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Good afternoon folks, I'm wondering if anyone has a solution for me. When I'm screwing my corners together the screws seem to always push the 90 just a little off. Is there any tips for keep the corners true? Thanks Pat

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It sounds like you need to clamp the pieces together.  When  I'm joining faceframes etc. I lay them flat on my work table and use a screw clamp at the seam to keep it tight while I screw it together.

Guys this is the type of joint I'm having trouble with.

I cannot see the business end of the Kreg clamp in the image you posted.  Are you using the Kreg Right Angle Clamp, ITEM # KHC-RAC, shown at ?

Hello Pat, from my experience in order for joints to remain true the most important factor is that they must be cut true.  In the example you are showing it is a must to be sure that the joining wood is cut a true 90 degrees from the face.  If not when you screw it together it will bend to where the full surface is in contact with it mating surface.  It's mating surface must also be flat and true to allow an exact 90 degree to fit full face or it will make correctly cut 90 degree piece fit at an angle other that 90 degrees.  The angle of the screw will also have a bearing in this as well, meaning that the screw angle must direct its pressure to allow equal pressure in the center of the joint.  If not the screw  will cause the joint to want to change the angle, depending on where the screw pressure is directed.

At wood shows, Kreg demonstrates how to keep target boards from "walking" during the driving of screws.  Generally, the board with the Kreg holes is not going to walk.  [Because the step-drill tip cuts a hole so large the screw just spins in the hole rather than threading itself into the hole?]  But the target board has no pre-drilled hole, so it wants to walk itself back toward the screw, causing the target board to shift.  Solution:  Clamp/secure the target board.  This can be done by the Kreg right-angle clamp [the one that has a flat end on one side and a round 3/8" shaft on the other], but the boards can still shift, so also include another clamp/security to prevent movement of the target board.  For instance, in the picture posted by Pat, place clamped boards on either side of the vertical piece by placing the work on a table/board and clamping scrap pieces on each side of the vertical piece.  Kreg says do this at each hole.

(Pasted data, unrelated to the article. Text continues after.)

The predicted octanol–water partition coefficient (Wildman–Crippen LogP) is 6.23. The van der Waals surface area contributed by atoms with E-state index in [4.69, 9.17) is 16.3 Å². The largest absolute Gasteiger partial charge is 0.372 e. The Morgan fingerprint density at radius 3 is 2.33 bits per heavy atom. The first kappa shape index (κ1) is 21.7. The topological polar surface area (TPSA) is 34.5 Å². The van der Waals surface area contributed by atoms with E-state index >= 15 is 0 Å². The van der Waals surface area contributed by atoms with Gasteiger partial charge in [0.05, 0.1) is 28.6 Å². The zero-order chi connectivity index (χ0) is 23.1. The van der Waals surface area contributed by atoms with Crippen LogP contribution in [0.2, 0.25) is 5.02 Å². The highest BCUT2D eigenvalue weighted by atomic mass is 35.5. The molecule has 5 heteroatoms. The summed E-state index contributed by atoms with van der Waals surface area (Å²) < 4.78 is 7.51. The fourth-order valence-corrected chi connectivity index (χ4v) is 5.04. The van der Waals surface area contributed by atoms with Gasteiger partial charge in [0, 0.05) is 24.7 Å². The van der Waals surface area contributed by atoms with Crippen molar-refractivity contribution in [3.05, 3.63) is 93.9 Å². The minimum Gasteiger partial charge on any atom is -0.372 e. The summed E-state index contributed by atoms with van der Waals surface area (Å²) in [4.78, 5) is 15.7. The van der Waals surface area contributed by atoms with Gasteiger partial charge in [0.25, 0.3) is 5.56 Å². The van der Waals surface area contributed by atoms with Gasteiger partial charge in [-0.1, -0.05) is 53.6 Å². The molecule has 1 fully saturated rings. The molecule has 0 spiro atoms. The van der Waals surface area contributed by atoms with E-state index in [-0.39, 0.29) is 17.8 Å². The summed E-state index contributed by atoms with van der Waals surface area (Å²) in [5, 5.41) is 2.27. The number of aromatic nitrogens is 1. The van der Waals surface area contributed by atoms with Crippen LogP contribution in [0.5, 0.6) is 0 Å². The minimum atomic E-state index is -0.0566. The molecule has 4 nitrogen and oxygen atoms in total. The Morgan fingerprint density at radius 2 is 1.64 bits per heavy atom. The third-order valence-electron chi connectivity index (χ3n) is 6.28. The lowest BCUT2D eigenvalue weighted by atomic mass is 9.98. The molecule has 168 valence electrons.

Clamp it down hard. Especially the piece you're drilling into. If you're having trouble with long edges coming together, clamp a square on the inside of the joint. There are various types of square reinforcements around, plus Kreg has a right angle clamp you could try.

When the board moves, the screws entering the undrilled board tend to lift th board with the holes away from the side with the holes.

I have a hole clamp and know many people who swear by them. I haven't found it to be my thing. Instead, I clamp a straight board against the upper side of my drilled piece to ensure that the piece doesn't move. Adds a bit of time for the clamping, but I like the end result much better.

Good luck....

If you have a Harbor Freight near by you can buy clamps for around 6.00  they are 11" and work just as good .The money you save you by more screws

Looks like if you take a straight board 5-6 inch wide and maybe half way up clamp to table that way when you screw the boards together the board will stay flush. It works at Grandpas shop so it will work at your shop

Well everyone like's to use table to do there frameing but try this on some of your work that is less then 6' it works good for me hope it helps.

Looks like Dave and I are on same wave length,this is what I was explaining but did not have any photos

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